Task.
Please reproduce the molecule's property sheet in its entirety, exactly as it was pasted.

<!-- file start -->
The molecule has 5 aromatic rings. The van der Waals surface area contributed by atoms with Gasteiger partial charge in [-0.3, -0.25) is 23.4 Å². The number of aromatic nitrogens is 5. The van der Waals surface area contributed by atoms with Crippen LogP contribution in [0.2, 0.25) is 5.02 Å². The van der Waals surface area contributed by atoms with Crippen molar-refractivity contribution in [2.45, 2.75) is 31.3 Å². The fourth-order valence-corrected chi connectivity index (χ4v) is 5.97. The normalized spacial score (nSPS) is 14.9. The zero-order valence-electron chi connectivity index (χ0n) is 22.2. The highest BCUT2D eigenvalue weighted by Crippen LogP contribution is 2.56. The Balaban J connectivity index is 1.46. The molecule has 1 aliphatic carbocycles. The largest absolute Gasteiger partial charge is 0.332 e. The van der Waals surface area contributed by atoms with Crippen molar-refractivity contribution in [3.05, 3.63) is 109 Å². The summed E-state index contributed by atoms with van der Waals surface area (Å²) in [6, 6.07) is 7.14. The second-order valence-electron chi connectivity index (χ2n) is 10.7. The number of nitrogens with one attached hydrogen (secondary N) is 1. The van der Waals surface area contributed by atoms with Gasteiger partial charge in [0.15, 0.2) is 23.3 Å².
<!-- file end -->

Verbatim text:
The molecule has 5 aromatic rings. The van der Waals surface area contributed by atoms with Gasteiger partial charge in [-0.3, -0.25) is 23.4 Å². The number of aromatic nitrogens is 5. The van der Waals surface area contributed by atoms with Crippen LogP contribution in [0.2, 0.25) is 5.02 Å². The van der Waals surface area contributed by atoms with Crippen molar-refractivity contribution in [2.45, 2.75) is 31.3 Å². The fourth-order valence-corrected chi connectivity index (χ4v) is 5.97. The normalized spacial score (nSPS) is 14.9. The zero-order valence-electron chi connectivity index (χ0n) is 22.2. The highest BCUT2D eigenvalue weighted by Crippen LogP contribution is 2.56. The Balaban J connectivity index is 1.46. The molecule has 1 aliphatic carbocycles. The largest absolute Gasteiger partial charge is 0.332 e. The van der Waals surface area contributed by atoms with Crippen molar-refractivity contribution in [3.05, 3.63) is 109 Å². The summed E-state index contributed by atoms with van der Waals surface area (Å²) in [6, 6.07) is 7.14. The second-order valence-electron chi connectivity index (χ2n) is 10.7. The number of nitrogens with one attached hydrogen (secondary N) is 1. The van der Waals surface area contributed by atoms with Gasteiger partial charge in [0.15, 0.2) is 23.3 Å².